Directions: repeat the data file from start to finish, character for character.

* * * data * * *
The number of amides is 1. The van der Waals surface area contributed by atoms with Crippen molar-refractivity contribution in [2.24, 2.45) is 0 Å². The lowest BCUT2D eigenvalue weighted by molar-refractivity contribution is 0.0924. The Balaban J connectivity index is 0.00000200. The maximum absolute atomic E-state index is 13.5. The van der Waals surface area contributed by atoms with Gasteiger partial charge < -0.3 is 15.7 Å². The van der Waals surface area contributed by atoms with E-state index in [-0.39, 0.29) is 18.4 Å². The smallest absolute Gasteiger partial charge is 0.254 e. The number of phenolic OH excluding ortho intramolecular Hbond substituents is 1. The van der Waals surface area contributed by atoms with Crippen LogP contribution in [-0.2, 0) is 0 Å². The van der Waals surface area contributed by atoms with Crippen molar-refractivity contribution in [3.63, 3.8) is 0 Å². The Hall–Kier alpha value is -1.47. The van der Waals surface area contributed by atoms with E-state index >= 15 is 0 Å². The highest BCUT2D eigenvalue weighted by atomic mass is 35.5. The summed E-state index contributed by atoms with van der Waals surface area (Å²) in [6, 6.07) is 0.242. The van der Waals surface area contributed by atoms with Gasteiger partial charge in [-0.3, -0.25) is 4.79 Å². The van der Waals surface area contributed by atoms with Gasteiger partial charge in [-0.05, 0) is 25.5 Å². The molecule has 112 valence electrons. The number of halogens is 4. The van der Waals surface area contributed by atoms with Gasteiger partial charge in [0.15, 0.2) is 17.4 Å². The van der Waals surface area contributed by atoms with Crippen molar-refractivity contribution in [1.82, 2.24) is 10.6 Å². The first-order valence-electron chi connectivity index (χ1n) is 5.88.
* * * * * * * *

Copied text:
The number of amides is 1. The van der Waals surface area contributed by atoms with Crippen molar-refractivity contribution in [2.24, 2.45) is 0 Å². The lowest BCUT2D eigenvalue weighted by molar-refractivity contribution is 0.0924. The Balaban J connectivity index is 0.00000200. The maximum absolute atomic E-state index is 13.5. The van der Waals surface area contributed by atoms with Gasteiger partial charge < -0.3 is 15.7 Å². The van der Waals surface area contributed by atoms with E-state index in [-0.39, 0.29) is 18.4 Å². The smallest absolute Gasteiger partial charge is 0.254 e. The number of phenolic OH excluding ortho intramolecular Hbond substituents is 1. The van der Waals surface area contributed by atoms with Crippen LogP contribution in [-0.2, 0) is 0 Å². The van der Waals surface area contributed by atoms with Crippen molar-refractivity contribution in [3.63, 3.8) is 0 Å². The Hall–Kier alpha value is -1.47. The van der Waals surface area contributed by atoms with E-state index >= 15 is 0 Å². The highest BCUT2D eigenvalue weighted by atomic mass is 35.5. The summed E-state index contributed by atoms with van der Waals surface area (Å²) in [6, 6.07) is 0.242. The van der Waals surface area contributed by atoms with Gasteiger partial charge in [-0.3, -0.25) is 4.79 Å². The van der Waals surface area contributed by atoms with Gasteiger partial charge in [-0.05, 0) is 25.5 Å². The molecule has 112 valence electrons. The number of halogens is 4. The van der Waals surface area contributed by atoms with Gasteiger partial charge in [0.15, 0.2) is 17.4 Å². The van der Waals surface area contributed by atoms with Crippen molar-refractivity contribution in [1.82, 2.24) is 10.6 Å². The first-order valence-electron chi connectivity index (χ1n) is 5.88.